Against All Enemies
Against All Enemies: Inside America's War on Terror (ISBN 0-7432-6823-7) is a 2004 award-winning book by former U.S. chief counter-terrorism advisor Richard A. Clarke, criticizing past and present presidential administrations for the way they handled the War on Terrorism. The book focused much of its criticism on President George W. Bush, charging that he failed to take sufficient action to protect the country in the elevated-threat period before the September 11 attacks and for the 2003 invasion of Iraq, which Clarke feels greatly hampered the War on Terrorism. The book's title comes from the oath of office taken by all U.S. federal officials (except the President), in which they promise to defend the Constitution "against all enemies, foreign and domestic."
Clarke argues that he made numerous urgent requests for a meeting about dealing with terrorism, had CIA Director George Tenet include numerous details about Al-Qaeda in daily briefings, found an unprecedented level of terrorist "chatter" before September 11.
Soon after 9/11, he says that defense secretary Donald Rumsfeld wanted to bomb Iraq, even though there was no evidence of their involvement, because they had more "good targets" than Afghanistan, which was actually involved.
Clarke also says that on September 12, 2001, President Bush asked him to try to find evidence that Saddam Hussein was connected to the terrorist attacks. In response he wrote a report stating there was absolutely no evidence of Iraqi involvement and got it signed by all relevant agencies (the FBI, the CIA, etc.). The paper was quickly returned by a deputy with a note saying "Please update and resubmit," apparently unshown to the President.
Clarke also recalls a meeting where then Defense Deputy Secretary Paul Wolfowitz expressed doubt that Osama bin Laden could have carried out the attacks on September 11 without state sponsorship. Clarke writes that Wolfowitz attempted to connect Saddam Hussein to the first World Trade Center bombing in 1993 — a theory based on the writings of Laurie Mylroie that, according to Clarke, has been exhaustively investigated and disproven.
But perhaps most damagingly, Clarke claims that the administration has done "a terrible job" fighting terrorism, even since September 11. In particular, he feels the 2003 invasion of Iraq played right into Osama bin Laden's hands. For years, bin Laden had been producing propaganda saying that the US wants to invade and occupy an oil-rich middle eastern country, which was essentially validated by the US invasion of Iraq. As a result, says Clarke, it's not surprising that Al-Qaeda and its offshoots are having much greater success recruiting new members.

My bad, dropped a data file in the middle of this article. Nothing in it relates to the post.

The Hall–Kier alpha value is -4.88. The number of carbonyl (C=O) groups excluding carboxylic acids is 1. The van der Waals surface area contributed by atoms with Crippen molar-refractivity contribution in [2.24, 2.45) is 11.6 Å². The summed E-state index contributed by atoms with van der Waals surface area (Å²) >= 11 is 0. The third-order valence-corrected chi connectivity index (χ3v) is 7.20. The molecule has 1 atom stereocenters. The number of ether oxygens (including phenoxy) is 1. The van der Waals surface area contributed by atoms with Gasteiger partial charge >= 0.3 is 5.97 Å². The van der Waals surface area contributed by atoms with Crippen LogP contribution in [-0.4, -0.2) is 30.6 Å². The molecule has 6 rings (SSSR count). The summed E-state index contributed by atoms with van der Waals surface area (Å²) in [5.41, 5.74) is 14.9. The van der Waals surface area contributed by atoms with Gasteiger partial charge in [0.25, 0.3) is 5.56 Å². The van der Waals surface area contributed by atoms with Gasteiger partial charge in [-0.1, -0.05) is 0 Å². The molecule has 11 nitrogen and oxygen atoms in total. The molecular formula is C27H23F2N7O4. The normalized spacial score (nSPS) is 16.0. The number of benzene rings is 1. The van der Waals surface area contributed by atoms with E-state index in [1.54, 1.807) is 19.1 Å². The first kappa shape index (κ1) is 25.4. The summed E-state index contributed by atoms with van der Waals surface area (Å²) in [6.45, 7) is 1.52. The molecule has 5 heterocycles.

Furthermore, he feels the war has taken resources from the more important fight: stopping Al-Qaeda in Afghanistan and around the world. He points out that had his plan been followed when he first presented it, Al-Qaeda could have been essentially eliminated. But since his plan was not followed, and bin Laden was essentially ignored as the United States and allies invaded Iraq, Al-Qaeda has grown in strength and number, and is now going to be difficult to stop.
His statements seem to be backed up by Bob Woodward's Bush at War, where he quotes Bush as saying "I know (Osama bin Laden) was a menace... but I didn't feel that sense of urgency." Clarke has been backed up by testimony of former Treasury Secretary Paul O'Neill, the National Security Council's Flynt Leverett, and Clarke's deputy, Roger Cressey.
Clarke also described many of these events in his almost 20 hours of testimony under oath before the 9/11 Commission, a portion in its public hearings.
Time magazine (April 2, 2007 p. 48) reported a movie script of the book has been written but not yet made.
Responses from the Bush administration
On March 22, 2004, Vice President Dick Cheney claimed that Clarke was "out of the loop" in the fight against terror. Condoleezza Rice later contradicted this, claiming the opposite: Clarke was the loop, so any failure in terrorism-preparedness was his. Later, in a direct response to Cheney's statement, she said "I would not use the word 'out of the loop,'... He was in every meeting that was held on terrorism."